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How to Breed Betta Fish

If you are considering breeding Betta fish, you need to know that it is often a bit of a complicated process. And you need to be a responsible breeder and have a plan about where to relocate the fry (baby Betta fish). That being said, breeding Betta fish can be an interesting, educational and rewarding process.

The first step in how to breed Betta fish is to have a good environment in which to do it. You will need to have a separate Betta breeding tank that is used just for this purpose. No other fish can live in it at this point. Clean it well with hot water, not with soap or cleaners, and only put around six or seven inches of water in it. You need to have a heater of course and the temperature needs to be set around 80F to 82F degrees. Put in the required drops of conditioner to get the water stabilized and start up your filter, preferably a sponge one.

Because male Betta fish are aggressive, you’ll need to have some places in the tank where the female can hide and get away quickly if need be. Put some plants on one end of the tank, either live or plastic, and you can even add some rocks as well to hide behind. You’ll also need to cut a Styrofoam cup in half and float the half with the bottom in the tank so that the male Betta fish can get under it and there is a pocket of air at the top. A divider for the tank is also necessary to separate the female and male fish before breeding.

Next of course you need a male and female Betta fish. The males are what you will normally find in pet stores and it may be hard to find a female. But you should be able to get a pet store to order one or get one online from a Betta breeder. Once you have a male and female Betta, put the male into the breeding tank on the side with the upside down Styrofoam cup and then the female on the side with the plants.

Now you need to induce your Betta fish to want to breed, so you need to feed them really well for a couple of weeks. Give them foods like bloodworms and daphnia to condition them and get the female to produce eggs and the male to make a bubble nest under the cup on his side of the tank. When the female Betta is ready, you will often see her plump up a bit and maybe even see the tiny eggs inside her. The male Betta will sort of strut up to the divider and wave his fins out in a mating display.

The next step is the most important and potentially dangerous. You will turn your female Betta out into the male’s half of the tank and see if they breed and spawn. You have to watch very closely because the male Betta may bite and damage the female’s fins and body during the chase and actual mating embrace. If the female is receptive, she will let the male approach her or even go towards him herself. If she isn’t interested or ready and the male is too aggressive you will need to take her out and try again in a couple of days. Do not feed the fish when they are together.

When breeding Betta fish, the female will usually stop below the upside down cup with the bubble nest and the male will grab her and sort of curve himself around her body. This will stimulate the female Betta to release the eggs she has. When the two are not joined any longer then you need to get the female out of there as quickly as possible and into her own tank.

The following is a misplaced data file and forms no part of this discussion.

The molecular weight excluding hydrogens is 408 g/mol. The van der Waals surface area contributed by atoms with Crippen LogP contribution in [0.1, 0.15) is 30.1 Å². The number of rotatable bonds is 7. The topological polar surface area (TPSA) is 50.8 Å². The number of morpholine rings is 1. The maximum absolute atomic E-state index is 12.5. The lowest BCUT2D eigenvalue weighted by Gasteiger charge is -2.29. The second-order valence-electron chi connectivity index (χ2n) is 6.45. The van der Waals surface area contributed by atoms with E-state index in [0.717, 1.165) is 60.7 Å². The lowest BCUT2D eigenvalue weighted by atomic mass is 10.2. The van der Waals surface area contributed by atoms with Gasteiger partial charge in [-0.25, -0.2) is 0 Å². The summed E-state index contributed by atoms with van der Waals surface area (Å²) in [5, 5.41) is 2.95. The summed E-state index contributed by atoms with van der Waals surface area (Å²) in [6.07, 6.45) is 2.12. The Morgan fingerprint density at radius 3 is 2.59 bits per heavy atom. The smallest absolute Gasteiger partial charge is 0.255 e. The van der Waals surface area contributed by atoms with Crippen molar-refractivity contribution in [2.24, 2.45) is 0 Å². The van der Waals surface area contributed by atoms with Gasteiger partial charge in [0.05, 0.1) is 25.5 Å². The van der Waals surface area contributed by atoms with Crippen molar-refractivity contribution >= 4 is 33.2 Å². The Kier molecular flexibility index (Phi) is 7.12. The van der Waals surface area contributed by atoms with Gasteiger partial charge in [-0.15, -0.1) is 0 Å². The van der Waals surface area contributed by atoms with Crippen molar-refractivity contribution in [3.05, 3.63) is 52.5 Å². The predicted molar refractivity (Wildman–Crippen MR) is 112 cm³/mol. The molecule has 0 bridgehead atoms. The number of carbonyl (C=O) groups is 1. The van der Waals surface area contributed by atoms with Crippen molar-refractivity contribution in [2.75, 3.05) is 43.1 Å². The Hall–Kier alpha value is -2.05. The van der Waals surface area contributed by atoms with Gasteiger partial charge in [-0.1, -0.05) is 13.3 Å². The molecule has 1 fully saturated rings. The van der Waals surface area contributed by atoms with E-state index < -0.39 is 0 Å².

Now it’s all the male Betta fish’s job. He should gather the eggs, keep them in the cup and bubble nest until they hatch in around two or three days. By the fourth day the baby Betta fish or fry as they are called should be able to swim around by themselves and you need to take the male out and put him in his own tank.

Now you need to get your filter going, but you can’t turn in on full force or you’ll suck p the fry and kill them. Adjust the flow so that it is very slow. When the fry get bigger you can gradually increase the flow.

Food for your Betta fish fry is the most important thing now. Many breeders aren’t very successful because the fry have to have suck tiny bits of food to eat. The naturally existing protozoa and plant matter in ponds is small enough to feed Betta fry. This is why if your breeding tank is a little grungy, it’s actually a good thing. You could also get a tiny bit of pond water and add to your tank, but there are risks of adding harmful bacteria.

For a beginner, it’s best to feed them microworms. Feed them all they will eat but don’t over feed. Add the worms about four times a day and so this for a month. You can then move onto cutting up bloodworms or daphnia into small pieces and feeding that along with the microworms. Crushed flake food can also be added.

Add more water after a couple of weeks and continue to do so as the fish grow until the tank is at a normal water level. At seven or eight weeks the fry should be about an inch long and you should be able to start to tell the males from the females. Males have longer fins and are more colorful and aggressive.

The female Betta fish can be kept in one tank, but the male Betta fish can’t be kept together with each other. This is why it is vital to know what you are going to do with them before you start the Betta fish breeding process. But if you can work out a deal to supply a pet store or sell them yourself, breeding Betta fish will be a fun experience for you.

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